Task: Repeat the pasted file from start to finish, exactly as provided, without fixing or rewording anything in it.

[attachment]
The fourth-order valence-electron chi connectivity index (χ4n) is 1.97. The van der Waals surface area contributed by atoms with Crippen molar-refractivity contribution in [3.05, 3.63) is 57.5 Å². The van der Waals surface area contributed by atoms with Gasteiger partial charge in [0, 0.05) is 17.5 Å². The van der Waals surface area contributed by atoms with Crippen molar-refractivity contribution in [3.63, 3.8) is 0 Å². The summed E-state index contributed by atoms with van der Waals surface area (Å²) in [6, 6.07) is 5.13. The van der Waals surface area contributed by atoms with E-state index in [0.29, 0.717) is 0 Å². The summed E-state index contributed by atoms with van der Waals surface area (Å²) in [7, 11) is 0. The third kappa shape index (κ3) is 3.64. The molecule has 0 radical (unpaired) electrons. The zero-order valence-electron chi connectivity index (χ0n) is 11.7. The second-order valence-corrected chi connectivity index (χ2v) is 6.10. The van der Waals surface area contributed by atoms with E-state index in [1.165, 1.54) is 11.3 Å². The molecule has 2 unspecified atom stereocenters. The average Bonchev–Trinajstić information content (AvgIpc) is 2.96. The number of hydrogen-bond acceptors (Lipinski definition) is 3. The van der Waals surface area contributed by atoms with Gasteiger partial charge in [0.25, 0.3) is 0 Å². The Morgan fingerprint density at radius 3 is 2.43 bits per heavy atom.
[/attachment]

The fourth-order valence-electron chi connectivity index (χ4n) is 1.97. The van der Waals surface area contributed by atoms with Crippen molar-refractivity contribution in [3.05, 3.63) is 57.5 Å². The van der Waals surface area contributed by atoms with Gasteiger partial charge in [0, 0.05) is 17.5 Å². The van der Waals surface area contributed by atoms with Crippen molar-refractivity contribution in [3.63, 3.8) is 0 Å². The summed E-state index contributed by atoms with van der Waals surface area (Å²) in [6, 6.07) is 5.13. The van der Waals surface area contributed by atoms with E-state index in [0.29, 0.717) is 0 Å². The summed E-state index contributed by atoms with van der Waals surface area (Å²) in [7, 11) is 0. The third kappa shape index (κ3) is 3.64. The molecule has 0 radical (unpaired) electrons. The zero-order valence-electron chi connectivity index (χ0n) is 11.7. The second-order valence-corrected chi connectivity index (χ2v) is 6.10. The van der Waals surface area contributed by atoms with E-state index in [1.165, 1.54) is 11.3 Å². The molecule has 2 unspecified atom stereocenters. The average Bonchev–Trinajstić information content (AvgIpc) is 2.96. The number of hydrogen-bond acceptors (Lipinski definition) is 3. The van der Waals surface area contributed by atoms with Gasteiger partial charge in [0.25, 0.3) is 0 Å². The Morgan fingerprint density at radius 3 is 2.43 bits per heavy atom.